Making music with music-making robots: Moritz in Polestar Berlin
Not everyone can do what Moritz Simon Geist does.
Once we had the robots, we thought it’d be great if people could actually explore the sounds.
A robotics engineer and classical musician by training, Geist made a name for himself designing and constructing robots that play music. From robotic vibraphones to sound sculptures operated by the artist during performances, Geist has even created music using components of Polestar 2, utilising robots of his own design to capture sounds created by, and with, the car itself.
Not everyone has the training and knowledge Geist has. Not everyone has access to the materials needed to make robots. And not everyone has a Polestar 2 (though we’re working on it). However, thanks to a recent installation currently set up in Polestar Berlin together with Vice, people now have the opportunity to do something that previously only Geist could: make music using robots.
Assembled in our retail space in Berlin’s Mitte neighbourhood, the installation features an input tablet where one can choose amongst the various sounds and rhythms Geist created with and coaxed out of the fully electric fastback. A screen above displays the robots Geist used to create these sounds, colour-coded to an image of the Polestar 2 powertrain below.
“Once we had the robots, we thought it’d be great if people could actually explore the sounds,” explains Geist. “So, we can up with the idea to have interactive versions of the robots. We converted all of the robots to digital versions, allowing people to play with the buttons and explore the sounds on their own.”
A collaborative concert with Geist at the helm also took place in Polestar Berlin, during which audience members were invited to create their own music and jam with the visiting engineer-turned-audio-visionary.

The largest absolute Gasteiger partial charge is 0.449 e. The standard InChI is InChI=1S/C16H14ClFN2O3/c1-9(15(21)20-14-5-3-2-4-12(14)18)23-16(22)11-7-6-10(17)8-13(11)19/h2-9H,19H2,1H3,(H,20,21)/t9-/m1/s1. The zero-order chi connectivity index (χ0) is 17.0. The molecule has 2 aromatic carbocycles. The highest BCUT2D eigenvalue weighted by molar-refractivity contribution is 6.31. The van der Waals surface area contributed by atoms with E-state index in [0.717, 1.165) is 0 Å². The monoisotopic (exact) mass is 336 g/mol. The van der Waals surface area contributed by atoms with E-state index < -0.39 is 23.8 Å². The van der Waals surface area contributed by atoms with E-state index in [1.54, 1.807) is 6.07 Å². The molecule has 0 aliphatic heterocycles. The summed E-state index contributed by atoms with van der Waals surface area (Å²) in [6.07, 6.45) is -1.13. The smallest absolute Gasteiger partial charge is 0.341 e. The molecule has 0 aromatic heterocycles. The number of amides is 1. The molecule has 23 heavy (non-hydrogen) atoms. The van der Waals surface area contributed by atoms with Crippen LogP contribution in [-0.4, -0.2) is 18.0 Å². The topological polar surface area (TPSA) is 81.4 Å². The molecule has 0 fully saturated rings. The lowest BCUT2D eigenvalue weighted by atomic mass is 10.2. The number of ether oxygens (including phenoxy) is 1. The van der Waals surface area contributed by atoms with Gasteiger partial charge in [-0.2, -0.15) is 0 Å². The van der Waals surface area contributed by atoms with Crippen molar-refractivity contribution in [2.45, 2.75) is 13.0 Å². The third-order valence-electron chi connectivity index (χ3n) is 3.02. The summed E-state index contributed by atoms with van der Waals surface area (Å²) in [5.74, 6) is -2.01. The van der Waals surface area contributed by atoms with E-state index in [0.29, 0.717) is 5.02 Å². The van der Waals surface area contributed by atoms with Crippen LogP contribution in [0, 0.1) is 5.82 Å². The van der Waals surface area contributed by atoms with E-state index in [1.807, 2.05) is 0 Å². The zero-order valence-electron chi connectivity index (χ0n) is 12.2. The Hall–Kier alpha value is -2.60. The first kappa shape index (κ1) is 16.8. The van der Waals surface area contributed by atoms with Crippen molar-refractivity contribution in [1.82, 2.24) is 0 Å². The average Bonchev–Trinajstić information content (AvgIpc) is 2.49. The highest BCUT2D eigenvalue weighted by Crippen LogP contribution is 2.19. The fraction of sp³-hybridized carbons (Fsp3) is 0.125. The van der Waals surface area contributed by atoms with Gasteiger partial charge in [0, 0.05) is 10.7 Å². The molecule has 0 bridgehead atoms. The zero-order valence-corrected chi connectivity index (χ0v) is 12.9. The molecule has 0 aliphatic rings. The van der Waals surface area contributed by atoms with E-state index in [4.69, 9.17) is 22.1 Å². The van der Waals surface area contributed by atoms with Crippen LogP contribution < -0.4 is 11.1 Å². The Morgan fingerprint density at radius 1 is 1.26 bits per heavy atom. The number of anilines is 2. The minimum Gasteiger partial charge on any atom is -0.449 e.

Not everyone can do what Moritz Simon Geist does. Visitors to Polestar Berlin, however (or here for those not in or around the German capital), can come very close indeed.
Polestar at the Met Gala
Few things occupy the space where design, art, and innovation meet as naturally as fashion. The runway is a known environment for true experimentation, showcasing new techniques, materials, and design philosophies to audiences eager to see what’s next and what’s still in the realm of fantasy. The Met Gala, colloquially known as “fashion’s big night out”, is where the who’s who of this world congregate. And to meet up at this meeting of minds, participants took another thing that’s perfectly at home in the middle of the Venn diagram of design, art, and innovation: Polestar 2.
All aboard: the Polestar referral programme
Enthusiasm is contagious. Upon discovering a new hobby, restaurant, or band that you cannot get enough of, the urge to spread the word to friends and family is never far behind. After all, sharing is caring. The path towards greater electric mobility is indeed a journey of shared excitement. And we know that getting behind the wheel of an EV can have the same impact. Which is why we’re launching the Polestar referral programme.
The Hydro chair: a glimpse into the future
Many have tried to imagine what the future might look like. Flying cars, holograms, and interstellar travel have all been considered. And a lot of silver and grey, for some reason. When we try to envision a sustainable future, though, it tends to look a bit different. Greener. Now, that vision has been realised in the shape of the chair. One that’s both silver and green.